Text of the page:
Why, then, was such an innovative artist long forgotten, given that following his demise no one took more interest in his painting, at least until the 1950s? And why does his name still struggle to be juxtaposed with that of the most famous Impressionists? That the artist was talented was well known to his contemporaries. ?mile Zola, in his 1880 article Le naturalisme au Salon, said that Caillebotte was “a very scrupulous artist,” “who has the courage to make great efforts and who seeks the most virile solutions.” In 1894, in the aftermath of his death, Camille Pissarro, writing to his son Lucien, said that Caillebotte was a “good and generous person and, what does not hurt, a talented painter.” However, it must also be considered that Caillebotte always carried around that label of garçon r iche (“rich boy”), as Zola himself called him, which caused many to regard him as little more than an amateur, a wealthy scion who could afford to laze around painting. In fact, Caillebotte, as we mentioned earlier, came from a very wealthy family, belonging to the Parisian upper middle class: his father Martial was the head of a business that had operated for generations in textiles for the military, and he had a house in Paris, the one in which Gustave was born, as well as a large estate in Yerres, a country town where the family used to spend their summers (and where Gustave would later return on several occasions to paint his famous rowers). When his father passed away, Gustave inherited, along with his brothers, a large fortune, with which the young man, then 26 years old, decided to subsidize his own activity as an artist.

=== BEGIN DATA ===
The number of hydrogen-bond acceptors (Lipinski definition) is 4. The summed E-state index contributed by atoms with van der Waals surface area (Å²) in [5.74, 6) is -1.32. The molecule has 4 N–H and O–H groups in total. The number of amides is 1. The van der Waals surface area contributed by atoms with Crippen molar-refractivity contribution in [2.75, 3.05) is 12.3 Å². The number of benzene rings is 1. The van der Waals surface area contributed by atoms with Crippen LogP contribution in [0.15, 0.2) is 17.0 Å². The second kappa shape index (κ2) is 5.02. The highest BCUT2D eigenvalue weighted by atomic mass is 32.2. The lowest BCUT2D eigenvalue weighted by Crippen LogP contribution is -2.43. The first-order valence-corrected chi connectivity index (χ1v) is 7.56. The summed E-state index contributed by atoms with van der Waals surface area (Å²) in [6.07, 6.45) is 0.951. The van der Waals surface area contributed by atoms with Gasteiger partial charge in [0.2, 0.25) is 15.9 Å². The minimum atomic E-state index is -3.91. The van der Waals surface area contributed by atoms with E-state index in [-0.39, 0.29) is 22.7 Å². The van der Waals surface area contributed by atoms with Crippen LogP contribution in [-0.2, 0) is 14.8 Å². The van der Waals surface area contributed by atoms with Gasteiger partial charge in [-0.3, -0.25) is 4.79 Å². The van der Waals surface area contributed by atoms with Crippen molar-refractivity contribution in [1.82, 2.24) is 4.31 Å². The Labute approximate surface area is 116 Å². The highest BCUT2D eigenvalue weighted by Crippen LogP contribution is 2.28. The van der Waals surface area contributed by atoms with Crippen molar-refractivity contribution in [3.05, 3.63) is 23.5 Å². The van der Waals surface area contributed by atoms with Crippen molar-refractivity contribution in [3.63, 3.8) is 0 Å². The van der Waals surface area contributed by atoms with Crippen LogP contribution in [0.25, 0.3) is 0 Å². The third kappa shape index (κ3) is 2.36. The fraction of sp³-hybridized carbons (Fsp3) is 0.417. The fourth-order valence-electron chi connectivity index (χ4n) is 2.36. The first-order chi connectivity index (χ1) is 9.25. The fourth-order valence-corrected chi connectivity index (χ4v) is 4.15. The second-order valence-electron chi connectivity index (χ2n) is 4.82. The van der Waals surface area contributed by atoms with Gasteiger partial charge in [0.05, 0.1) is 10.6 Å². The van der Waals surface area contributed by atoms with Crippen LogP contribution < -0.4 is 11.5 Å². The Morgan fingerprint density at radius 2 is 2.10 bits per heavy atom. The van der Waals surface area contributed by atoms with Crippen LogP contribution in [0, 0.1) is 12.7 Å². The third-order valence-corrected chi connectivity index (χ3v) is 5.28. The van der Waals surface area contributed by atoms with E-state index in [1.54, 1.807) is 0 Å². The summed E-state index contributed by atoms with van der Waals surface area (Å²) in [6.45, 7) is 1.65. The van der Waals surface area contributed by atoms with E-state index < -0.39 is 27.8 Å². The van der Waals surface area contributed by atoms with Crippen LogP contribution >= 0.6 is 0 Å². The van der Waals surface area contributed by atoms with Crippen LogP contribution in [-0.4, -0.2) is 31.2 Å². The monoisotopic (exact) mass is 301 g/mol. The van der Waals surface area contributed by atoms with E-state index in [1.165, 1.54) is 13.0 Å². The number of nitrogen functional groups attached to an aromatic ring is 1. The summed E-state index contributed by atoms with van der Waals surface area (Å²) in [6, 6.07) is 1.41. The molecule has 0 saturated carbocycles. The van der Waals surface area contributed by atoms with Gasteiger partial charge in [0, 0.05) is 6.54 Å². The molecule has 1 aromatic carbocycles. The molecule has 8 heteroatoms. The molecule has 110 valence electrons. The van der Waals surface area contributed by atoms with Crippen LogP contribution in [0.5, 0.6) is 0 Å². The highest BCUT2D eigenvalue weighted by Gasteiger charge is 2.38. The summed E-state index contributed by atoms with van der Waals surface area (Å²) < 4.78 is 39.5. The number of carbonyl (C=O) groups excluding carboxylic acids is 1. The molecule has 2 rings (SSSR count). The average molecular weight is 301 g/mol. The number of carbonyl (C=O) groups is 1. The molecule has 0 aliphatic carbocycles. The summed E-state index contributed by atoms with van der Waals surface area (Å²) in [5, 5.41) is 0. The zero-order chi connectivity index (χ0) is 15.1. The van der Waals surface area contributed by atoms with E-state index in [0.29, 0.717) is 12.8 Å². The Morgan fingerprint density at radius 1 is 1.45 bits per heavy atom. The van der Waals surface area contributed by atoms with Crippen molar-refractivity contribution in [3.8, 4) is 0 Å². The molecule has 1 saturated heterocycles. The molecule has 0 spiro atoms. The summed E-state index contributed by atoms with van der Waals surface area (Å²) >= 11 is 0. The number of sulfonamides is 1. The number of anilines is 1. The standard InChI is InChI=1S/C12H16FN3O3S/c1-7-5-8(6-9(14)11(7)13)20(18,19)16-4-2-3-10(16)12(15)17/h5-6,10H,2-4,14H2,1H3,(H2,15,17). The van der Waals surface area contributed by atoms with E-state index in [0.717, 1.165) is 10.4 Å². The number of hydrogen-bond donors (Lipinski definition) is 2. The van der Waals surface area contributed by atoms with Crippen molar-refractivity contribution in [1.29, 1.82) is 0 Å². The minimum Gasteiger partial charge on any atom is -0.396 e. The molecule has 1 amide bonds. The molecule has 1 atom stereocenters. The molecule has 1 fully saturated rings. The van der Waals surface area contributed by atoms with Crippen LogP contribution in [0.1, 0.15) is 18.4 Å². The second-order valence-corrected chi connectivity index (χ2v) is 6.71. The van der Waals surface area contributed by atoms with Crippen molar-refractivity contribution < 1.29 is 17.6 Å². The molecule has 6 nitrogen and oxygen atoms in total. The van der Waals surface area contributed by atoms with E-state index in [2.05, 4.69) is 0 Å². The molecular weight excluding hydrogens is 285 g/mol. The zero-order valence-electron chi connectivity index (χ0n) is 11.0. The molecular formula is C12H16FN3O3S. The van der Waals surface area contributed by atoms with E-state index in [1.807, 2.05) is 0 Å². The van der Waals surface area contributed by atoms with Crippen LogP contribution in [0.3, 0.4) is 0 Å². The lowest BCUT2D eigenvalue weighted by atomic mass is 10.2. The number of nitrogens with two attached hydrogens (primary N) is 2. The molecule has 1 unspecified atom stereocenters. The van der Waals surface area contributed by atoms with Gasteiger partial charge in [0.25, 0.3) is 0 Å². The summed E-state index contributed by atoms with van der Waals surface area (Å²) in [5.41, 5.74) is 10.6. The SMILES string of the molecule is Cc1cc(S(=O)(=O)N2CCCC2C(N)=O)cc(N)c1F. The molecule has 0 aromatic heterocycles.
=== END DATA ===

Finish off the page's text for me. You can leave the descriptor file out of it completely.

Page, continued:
And, precisely because of his wealth, Caillebotte gave a lot of support to the group of Impressionist painters, of which he was an integral part. He also supported them financially: he bought many of his colleagues’ paintings, managing to amass a sizeable collection (which later flowed into the state collections: many of these works are on display today at the Musée d’Orsay) and even going so far as to pay the rent for Claude Monet’s apartment on the rue Saint-Lazare side of downtown Paris. He became, in short, not only one of the major painters of the group, but also one of its main patrons. And it was precisely because he felt so attached to the group that he did everything he could to keep it united even when disagreements began to undermine its integrity.The attempts failed, however, and the artist, probably disappointed to see that the group’s unity was practically compromised, decided in 1882 to exhibit with the other Impressionists for the last time, in what would be their penultimate exhibition, followed only by the final one in 1886. At the same time, Caillebotte decided to put an abrupt halt to his purchases of paintings and, above all, to hang up his paintbrushes almost completely: until the end of his days he devoted himself to other activities, such as boating, philately and gardening, and returned to fixing his impressions on canvas only on a few occasions, without participating in major exhibitions.

Gustave Caillebotte, Autoritratto al cavalletto